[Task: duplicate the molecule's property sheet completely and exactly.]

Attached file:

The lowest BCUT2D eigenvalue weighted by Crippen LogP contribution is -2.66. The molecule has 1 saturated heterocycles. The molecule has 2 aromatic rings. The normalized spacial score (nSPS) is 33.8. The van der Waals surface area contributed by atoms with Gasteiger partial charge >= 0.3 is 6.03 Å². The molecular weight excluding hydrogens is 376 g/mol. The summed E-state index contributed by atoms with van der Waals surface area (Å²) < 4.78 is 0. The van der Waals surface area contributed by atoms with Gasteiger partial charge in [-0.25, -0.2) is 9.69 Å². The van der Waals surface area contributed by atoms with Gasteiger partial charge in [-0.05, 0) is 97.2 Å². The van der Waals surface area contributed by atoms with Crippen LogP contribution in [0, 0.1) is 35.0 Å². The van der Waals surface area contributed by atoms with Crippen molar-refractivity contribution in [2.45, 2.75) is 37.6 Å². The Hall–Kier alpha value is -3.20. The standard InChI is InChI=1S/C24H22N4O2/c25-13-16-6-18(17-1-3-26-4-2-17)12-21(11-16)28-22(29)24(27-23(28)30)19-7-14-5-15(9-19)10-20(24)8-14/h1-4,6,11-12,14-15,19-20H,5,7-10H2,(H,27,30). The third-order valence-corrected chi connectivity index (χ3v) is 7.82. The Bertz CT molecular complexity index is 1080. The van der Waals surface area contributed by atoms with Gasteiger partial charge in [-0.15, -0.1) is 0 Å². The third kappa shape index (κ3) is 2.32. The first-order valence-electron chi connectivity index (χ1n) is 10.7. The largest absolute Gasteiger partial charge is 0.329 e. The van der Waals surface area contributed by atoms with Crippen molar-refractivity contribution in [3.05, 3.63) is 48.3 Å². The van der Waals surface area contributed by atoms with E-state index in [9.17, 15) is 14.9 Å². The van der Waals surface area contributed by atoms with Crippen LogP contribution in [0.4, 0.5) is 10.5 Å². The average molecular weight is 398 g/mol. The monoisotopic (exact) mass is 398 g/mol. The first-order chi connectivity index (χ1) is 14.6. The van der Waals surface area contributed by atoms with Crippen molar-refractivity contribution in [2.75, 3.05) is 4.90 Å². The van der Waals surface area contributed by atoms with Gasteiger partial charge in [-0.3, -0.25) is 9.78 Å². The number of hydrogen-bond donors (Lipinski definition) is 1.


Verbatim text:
The lowest BCUT2D eigenvalue weighted by Crippen LogP contribution is -2.66. The molecule has 1 saturated heterocycles. The molecule has 2 aromatic rings. The normalized spacial score (nSPS) is 33.8. The van der Waals surface area contributed by atoms with Gasteiger partial charge >= 0.3 is 6.03 Å². The molecular weight excluding hydrogens is 376 g/mol. The summed E-state index contributed by atoms with van der Waals surface area (Å²) < 4.78 is 0. The van der Waals surface area contributed by atoms with Gasteiger partial charge in [-0.25, -0.2) is 9.69 Å². The van der Waals surface area contributed by atoms with Gasteiger partial charge in [-0.05, 0) is 97.2 Å². The van der Waals surface area contributed by atoms with Crippen LogP contribution in [0, 0.1) is 35.0 Å². The van der Waals surface area contributed by atoms with Crippen molar-refractivity contribution in [2.45, 2.75) is 37.6 Å². The Hall–Kier alpha value is -3.20. The standard InChI is InChI=1S/C24H22N4O2/c25-13-16-6-18(17-1-3-26-4-2-17)12-21(11-16)28-22(29)24(27-23(28)30)19-7-14-5-15(9-19)10-20(24)8-14/h1-4,6,11-12,14-15,19-20H,5,7-10H2,(H,27,30). The third-order valence-corrected chi connectivity index (χ3v) is 7.82. The Bertz CT molecular complexity index is 1080. The van der Waals surface area contributed by atoms with Gasteiger partial charge in [-0.15, -0.1) is 0 Å². The third kappa shape index (κ3) is 2.32. The first-order valence-electron chi connectivity index (χ1n) is 10.7. The largest absolute Gasteiger partial charge is 0.329 e. The van der Waals surface area contributed by atoms with Crippen molar-refractivity contribution in [3.05, 3.63) is 48.3 Å². The van der Waals surface area contributed by atoms with E-state index in [9.17, 15) is 14.9 Å². The van der Waals surface area contributed by atoms with Crippen LogP contribution in [0.4, 0.5) is 10.5 Å². The average molecular weight is 398 g/mol. The monoisotopic (exact) mass is 398 g/mol. The first-order chi connectivity index (χ1) is 14.6. The van der Waals surface area contributed by atoms with Crippen molar-refractivity contribution in [2.75, 3.05) is 4.90 Å². The van der Waals surface area contributed by atoms with Gasteiger partial charge in [-0.3, -0.25) is 9.78 Å². The number of hydrogen-bond donors (Lipinski definition) is 1.